The boy and the leaky gut
Ben was a pale child with heavy-lidded, red-rimmed eyes, dark bruises under his lower lashes and a swollen tummy protruding over his shorts. His oversized trainers were in stark contrast to his stick-like legs.
Ben complained of regular headaches and dizzy spells. He had difficulty sleeping and often woke his parents several times each night seeking comfort and reassurance. His voice sounded hoarse and sniffly when answering my questions and, every now and then, he’d cough convulsively until his eyes watered, then gag at the end. There were sore spots on his gums and tongue and he rubbed his eyes repeatedly.
Ben often felt nauseous and vomited after eating food, his bowel motions fluctuated from constipation to diarrhoea, he passed a lot of malodorous wind and his breath smelled sour and acrid. At night he sweated a lot and woke with sticky mucus gumming up his eyes.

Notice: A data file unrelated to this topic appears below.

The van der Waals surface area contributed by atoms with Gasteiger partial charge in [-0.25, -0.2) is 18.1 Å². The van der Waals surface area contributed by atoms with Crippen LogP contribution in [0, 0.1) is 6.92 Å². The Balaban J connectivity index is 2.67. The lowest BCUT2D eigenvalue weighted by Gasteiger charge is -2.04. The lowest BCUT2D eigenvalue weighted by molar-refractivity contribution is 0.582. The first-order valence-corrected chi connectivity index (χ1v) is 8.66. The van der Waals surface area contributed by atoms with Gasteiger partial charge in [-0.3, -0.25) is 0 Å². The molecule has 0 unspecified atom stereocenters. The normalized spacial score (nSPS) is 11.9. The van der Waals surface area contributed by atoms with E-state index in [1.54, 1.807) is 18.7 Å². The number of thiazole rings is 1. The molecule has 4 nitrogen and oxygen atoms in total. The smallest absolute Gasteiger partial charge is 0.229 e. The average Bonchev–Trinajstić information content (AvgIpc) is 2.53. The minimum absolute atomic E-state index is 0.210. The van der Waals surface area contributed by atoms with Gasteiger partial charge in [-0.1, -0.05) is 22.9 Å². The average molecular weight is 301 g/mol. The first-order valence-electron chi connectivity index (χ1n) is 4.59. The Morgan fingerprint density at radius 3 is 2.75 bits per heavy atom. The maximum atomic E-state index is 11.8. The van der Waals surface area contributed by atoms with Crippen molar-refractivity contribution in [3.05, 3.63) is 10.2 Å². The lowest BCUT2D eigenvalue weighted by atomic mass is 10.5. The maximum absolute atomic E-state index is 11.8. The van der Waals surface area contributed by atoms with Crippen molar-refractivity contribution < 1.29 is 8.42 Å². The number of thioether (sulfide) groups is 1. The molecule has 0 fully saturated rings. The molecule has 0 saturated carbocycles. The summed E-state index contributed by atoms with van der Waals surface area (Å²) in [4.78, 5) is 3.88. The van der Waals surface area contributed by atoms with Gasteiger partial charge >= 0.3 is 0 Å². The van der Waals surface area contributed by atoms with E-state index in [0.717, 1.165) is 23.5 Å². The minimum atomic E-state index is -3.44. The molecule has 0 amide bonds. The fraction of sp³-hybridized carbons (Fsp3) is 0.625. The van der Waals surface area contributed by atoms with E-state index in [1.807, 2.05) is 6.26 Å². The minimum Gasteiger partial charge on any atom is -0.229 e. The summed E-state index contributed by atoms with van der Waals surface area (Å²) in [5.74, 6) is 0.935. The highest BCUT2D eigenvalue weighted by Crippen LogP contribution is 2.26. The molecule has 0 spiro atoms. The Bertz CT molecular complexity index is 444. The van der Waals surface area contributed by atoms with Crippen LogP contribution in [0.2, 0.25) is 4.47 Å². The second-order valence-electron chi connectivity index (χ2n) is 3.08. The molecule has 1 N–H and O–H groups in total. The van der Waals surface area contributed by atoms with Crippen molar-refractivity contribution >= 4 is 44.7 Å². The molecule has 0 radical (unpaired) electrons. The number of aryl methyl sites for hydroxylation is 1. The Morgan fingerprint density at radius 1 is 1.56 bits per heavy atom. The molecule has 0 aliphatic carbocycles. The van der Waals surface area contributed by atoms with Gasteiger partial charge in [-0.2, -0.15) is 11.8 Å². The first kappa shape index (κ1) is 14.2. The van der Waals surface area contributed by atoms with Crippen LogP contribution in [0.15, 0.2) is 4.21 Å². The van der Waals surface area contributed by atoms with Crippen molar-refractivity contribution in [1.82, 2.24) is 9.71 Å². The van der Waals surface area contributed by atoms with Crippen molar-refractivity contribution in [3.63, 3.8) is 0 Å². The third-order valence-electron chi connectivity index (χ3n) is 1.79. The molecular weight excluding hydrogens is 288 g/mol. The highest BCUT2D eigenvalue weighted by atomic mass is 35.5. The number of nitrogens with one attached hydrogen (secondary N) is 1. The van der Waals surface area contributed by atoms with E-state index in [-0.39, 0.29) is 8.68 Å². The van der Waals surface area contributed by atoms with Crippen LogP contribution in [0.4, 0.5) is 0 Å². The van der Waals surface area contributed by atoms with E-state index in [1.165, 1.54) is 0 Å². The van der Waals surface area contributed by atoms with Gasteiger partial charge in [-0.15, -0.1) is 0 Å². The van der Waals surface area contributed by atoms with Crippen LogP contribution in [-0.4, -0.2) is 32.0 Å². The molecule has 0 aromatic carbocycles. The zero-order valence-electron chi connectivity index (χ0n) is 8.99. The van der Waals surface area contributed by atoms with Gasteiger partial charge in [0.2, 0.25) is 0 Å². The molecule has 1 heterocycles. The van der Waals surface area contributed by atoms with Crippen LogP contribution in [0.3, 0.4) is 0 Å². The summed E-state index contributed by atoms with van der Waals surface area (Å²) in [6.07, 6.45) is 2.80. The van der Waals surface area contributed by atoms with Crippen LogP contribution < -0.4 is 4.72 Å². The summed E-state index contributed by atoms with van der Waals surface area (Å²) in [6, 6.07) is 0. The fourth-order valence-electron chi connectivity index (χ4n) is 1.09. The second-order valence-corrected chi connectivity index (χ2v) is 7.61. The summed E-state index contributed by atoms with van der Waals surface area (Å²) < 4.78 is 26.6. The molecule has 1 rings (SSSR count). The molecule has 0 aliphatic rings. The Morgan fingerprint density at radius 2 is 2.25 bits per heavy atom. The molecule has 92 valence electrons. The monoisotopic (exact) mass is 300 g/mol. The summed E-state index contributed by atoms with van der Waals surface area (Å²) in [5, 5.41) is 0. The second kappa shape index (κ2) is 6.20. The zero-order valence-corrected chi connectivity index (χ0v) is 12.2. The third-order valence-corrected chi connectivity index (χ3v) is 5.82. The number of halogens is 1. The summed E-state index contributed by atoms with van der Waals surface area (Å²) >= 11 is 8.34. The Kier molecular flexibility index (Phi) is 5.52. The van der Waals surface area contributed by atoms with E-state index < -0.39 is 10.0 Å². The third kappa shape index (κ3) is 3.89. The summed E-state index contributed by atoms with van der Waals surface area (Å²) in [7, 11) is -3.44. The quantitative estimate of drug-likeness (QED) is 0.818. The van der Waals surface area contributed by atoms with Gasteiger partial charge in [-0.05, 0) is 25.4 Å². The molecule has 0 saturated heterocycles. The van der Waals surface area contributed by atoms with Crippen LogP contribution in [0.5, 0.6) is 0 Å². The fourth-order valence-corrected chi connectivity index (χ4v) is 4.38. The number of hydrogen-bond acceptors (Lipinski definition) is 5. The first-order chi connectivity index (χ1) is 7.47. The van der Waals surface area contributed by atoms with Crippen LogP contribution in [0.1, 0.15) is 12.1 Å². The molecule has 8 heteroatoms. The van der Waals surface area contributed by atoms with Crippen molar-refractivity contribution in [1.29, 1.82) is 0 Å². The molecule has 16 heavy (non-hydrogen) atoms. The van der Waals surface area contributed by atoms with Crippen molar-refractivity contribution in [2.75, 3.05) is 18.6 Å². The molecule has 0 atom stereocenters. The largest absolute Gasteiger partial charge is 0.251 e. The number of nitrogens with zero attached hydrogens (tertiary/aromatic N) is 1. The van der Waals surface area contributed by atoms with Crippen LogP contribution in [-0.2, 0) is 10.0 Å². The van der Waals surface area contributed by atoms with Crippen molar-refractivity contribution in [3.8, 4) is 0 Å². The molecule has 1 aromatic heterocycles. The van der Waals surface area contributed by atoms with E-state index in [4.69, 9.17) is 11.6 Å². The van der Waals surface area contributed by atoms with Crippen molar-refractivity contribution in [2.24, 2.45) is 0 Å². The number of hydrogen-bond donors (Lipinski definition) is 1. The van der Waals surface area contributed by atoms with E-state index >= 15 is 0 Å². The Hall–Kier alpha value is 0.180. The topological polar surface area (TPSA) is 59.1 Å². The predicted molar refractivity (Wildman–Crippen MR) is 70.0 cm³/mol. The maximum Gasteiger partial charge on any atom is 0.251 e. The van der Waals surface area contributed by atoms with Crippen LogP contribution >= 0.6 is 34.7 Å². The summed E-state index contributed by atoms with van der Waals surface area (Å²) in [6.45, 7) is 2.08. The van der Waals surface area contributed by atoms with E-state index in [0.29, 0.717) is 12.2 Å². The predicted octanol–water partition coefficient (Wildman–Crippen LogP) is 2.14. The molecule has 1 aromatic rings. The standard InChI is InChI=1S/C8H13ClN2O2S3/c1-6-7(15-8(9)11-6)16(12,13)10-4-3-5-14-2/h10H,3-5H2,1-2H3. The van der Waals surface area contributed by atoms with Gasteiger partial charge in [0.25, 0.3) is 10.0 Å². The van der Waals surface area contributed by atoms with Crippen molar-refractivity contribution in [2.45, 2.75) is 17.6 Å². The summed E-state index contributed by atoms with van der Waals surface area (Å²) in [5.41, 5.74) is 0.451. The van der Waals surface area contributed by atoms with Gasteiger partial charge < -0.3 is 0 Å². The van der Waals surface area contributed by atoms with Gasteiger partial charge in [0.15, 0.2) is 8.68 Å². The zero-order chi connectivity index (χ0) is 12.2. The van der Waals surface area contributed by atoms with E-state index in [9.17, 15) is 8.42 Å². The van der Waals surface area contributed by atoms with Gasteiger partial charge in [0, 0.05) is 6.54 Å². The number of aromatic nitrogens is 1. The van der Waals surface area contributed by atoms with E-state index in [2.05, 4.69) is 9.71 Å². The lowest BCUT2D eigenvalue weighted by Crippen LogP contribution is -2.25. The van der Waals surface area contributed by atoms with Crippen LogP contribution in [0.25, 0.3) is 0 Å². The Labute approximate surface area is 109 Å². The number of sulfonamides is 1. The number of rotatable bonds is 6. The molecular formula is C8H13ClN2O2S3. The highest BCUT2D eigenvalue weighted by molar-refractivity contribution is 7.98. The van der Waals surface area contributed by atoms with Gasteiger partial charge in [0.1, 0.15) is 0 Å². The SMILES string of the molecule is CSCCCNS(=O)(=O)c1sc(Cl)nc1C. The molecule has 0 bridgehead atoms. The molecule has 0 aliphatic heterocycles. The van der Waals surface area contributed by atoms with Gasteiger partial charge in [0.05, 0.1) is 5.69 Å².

Tests revealed a number of major anomalies:
- Markedly elevated IgE, IgG and IgM antibodies. IgG antibodies commonly react to a variety of substances and environmental factors, including moulds and food.
- The presence of Blastocystis hominis, a bacterium that causes gastrointestinal disruption. In addition, there was also solid evidence of Helicobacter pylori, Yersinia enterocolitica and Shigella activity.
- A number of key liver enzymes were raised in the bloodstream.